long top tube post. So if that one gave you a headache, please stop reading now and save your sanity! Or, continue at your own risk.
For those new to the concept of setback, seatposts come with different amounts of it. One of the things the setback does is move the saddle clamp back, thus altering a bike's effective seat tube angle. Say your bicycle frame has a 74° seat tube, and you buy a seatpost with 2cm of setback. Unless you counteract the setback by moving the saddle forward along the rails, your bicycle's effective seat tube angle will be 2° slacker, making it more like 72°. And you can make it slacker still by pushing the saddle further backward. By contrast, a seatpost that goes straight up with no setback leaves your frame's natural seat tube angle unaltered. Seat tubes today tend to be steep, so it is rare that anybody wants to make them steeper still. But with a zero-setback seatpost, it is possible to make the effective angle a bit steeper by pushing the saddle forward on the rails.
Getting back to my bike, it has a 52cm seat tube and a 57.5cm top tube - the latter being unusually long given the former. Additionally, it has a 71.5° seat tube angle, which is atypically slack. In previous posts I explained that when I ride this bicycle, I feel as if my body is not sufficiently forward. The long top tube will not allow me to fit the bike with a stem longer than 7cm, and the slack seat tube puts me further back still.
°. Eventually I replaced it with a seatpost that had only minimal setback, but even that did not feel as if I were sufficiently forward. I was reluctant to go with a zero-setback seatpost, because everyone I spoke to acted horrified by the idea. "Zero setback? What are you trying to do, turn it into a racing bike?" However, after the "long top tube" post I came to the conclusion that a zero setback seatpost is the most obvious solution. Far from making the bike "racy," it would simply continue the frame's already slack seat tube angle without slackening it further. Or, I could move the saddle a tiny bit forward and make the effective seat tube angle a rather normal 73° (as it is on my other two bicycles with drop bars). So, that is exactly what I did.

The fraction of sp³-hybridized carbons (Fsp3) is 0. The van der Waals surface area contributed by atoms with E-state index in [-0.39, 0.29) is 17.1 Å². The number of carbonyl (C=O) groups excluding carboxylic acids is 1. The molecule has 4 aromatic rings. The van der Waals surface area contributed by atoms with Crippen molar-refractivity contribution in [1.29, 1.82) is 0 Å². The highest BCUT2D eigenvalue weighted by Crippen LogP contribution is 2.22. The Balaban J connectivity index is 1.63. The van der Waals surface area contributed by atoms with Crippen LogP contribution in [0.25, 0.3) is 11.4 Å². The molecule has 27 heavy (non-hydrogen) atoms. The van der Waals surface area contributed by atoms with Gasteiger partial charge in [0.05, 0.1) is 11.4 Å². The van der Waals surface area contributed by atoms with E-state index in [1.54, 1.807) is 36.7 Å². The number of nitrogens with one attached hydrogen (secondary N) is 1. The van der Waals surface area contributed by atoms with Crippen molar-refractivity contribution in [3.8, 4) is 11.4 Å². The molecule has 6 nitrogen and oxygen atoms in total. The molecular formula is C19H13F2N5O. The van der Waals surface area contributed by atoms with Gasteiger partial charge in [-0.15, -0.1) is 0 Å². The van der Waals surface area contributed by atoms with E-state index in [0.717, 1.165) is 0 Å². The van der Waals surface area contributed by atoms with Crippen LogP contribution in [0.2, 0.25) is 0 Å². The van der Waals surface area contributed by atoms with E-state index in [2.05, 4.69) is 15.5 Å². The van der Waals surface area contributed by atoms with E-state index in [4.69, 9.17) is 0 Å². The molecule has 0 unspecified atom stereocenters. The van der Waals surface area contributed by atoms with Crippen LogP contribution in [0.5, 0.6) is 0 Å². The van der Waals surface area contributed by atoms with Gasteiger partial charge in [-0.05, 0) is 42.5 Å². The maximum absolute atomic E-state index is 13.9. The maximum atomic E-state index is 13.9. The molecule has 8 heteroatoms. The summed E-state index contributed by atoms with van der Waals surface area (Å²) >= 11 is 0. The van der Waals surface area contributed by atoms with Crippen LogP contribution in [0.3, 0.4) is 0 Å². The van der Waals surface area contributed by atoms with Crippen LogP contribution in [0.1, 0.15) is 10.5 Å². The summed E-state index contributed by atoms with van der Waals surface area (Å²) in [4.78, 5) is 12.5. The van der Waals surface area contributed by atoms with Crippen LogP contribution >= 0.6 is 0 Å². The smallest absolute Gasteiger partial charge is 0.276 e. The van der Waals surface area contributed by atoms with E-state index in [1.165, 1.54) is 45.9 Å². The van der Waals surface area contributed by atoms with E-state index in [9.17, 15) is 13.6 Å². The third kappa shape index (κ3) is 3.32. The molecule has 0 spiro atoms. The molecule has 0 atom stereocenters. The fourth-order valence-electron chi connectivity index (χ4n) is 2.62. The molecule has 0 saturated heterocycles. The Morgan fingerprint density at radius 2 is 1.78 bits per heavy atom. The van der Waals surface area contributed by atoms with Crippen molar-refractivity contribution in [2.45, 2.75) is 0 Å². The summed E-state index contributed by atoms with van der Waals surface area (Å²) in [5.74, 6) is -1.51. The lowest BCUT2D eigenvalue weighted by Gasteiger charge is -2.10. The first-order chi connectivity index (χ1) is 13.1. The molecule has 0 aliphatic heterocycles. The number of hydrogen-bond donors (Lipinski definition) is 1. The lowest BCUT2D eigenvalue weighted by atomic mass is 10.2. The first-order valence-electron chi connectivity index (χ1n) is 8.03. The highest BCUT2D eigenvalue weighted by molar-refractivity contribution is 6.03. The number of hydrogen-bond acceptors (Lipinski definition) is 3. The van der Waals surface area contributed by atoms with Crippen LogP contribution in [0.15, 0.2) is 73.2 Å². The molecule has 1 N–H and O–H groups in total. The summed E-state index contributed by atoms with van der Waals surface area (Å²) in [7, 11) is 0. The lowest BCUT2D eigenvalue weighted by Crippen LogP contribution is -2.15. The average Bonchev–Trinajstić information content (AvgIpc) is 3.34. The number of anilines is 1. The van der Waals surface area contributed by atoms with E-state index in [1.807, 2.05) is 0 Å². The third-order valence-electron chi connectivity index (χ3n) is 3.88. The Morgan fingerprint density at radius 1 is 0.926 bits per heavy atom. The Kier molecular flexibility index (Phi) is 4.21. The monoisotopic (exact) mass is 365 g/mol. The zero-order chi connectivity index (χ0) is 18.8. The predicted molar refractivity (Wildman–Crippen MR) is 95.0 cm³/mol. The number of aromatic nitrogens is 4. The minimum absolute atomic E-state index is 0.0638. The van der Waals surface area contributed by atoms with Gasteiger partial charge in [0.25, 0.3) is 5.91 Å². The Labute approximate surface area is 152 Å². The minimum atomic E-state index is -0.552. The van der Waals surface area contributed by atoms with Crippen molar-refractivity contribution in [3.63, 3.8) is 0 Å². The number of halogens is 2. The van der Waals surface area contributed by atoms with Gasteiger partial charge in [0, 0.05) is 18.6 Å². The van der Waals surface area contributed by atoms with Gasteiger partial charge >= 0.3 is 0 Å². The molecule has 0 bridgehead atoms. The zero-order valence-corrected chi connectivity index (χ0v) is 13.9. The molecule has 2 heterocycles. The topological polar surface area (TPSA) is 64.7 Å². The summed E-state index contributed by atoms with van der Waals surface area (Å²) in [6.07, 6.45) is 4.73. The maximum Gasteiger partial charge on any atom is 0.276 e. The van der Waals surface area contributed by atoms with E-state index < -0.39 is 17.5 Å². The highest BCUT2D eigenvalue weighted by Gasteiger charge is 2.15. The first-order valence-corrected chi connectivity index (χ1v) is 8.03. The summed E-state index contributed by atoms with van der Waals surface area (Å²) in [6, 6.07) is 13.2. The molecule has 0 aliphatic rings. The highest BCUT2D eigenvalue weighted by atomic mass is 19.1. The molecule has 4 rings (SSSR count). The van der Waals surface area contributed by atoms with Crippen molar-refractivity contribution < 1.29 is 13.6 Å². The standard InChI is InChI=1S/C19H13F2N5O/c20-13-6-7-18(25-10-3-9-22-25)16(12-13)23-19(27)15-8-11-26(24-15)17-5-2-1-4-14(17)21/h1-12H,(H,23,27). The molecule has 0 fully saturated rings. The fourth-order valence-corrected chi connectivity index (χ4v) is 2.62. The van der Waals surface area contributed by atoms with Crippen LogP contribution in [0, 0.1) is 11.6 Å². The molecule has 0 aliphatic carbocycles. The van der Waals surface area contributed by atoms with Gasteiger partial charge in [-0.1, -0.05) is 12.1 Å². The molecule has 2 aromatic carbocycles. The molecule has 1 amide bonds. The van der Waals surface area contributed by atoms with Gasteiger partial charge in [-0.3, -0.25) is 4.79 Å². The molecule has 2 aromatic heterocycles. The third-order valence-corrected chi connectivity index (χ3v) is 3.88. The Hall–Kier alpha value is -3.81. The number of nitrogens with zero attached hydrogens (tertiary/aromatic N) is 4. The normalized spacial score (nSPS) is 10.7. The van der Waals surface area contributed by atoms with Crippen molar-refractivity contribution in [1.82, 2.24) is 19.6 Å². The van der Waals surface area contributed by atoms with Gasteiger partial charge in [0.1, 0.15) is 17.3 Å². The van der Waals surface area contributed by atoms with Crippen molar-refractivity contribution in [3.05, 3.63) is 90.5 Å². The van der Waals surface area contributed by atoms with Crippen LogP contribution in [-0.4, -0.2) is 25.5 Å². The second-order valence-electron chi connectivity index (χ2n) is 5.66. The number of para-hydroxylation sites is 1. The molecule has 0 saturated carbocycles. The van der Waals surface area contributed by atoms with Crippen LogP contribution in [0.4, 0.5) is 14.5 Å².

The welcome side-effect of the new saddle position is that the long top tube problem seems to be resolved. My reach has been reduced considerably and I can get a longer stem if I want. But even with the current stem I already feel myself positioned significantly more forward on the bike than before. The subjective sensation of this is greater than I would have predicted: I feel more in control over the steering, and I feel that the bicycle is distinctly faster to accelerate and to start from a stop. Although visually the saddle comes across as being too far forward now, its relationship to the bottom bracket is actually quite normal for a roadbike (off-the-shelf road frames in my size typically have 74-75° seat tube angles). I need to take the bicycle on a longer ride before I can say more, but I think this setup may be just the thing.
It's been exactly two years since I received the Sam Hillborne frame as a holiday gift, and this bicycle has given me over 2,000 happy miles. I've changed a lot as a cyclist over this time and the Sam's frame is quirkier than I initially realised. But I am going to try and make it work for me - hopefully learning a thing or two in the process.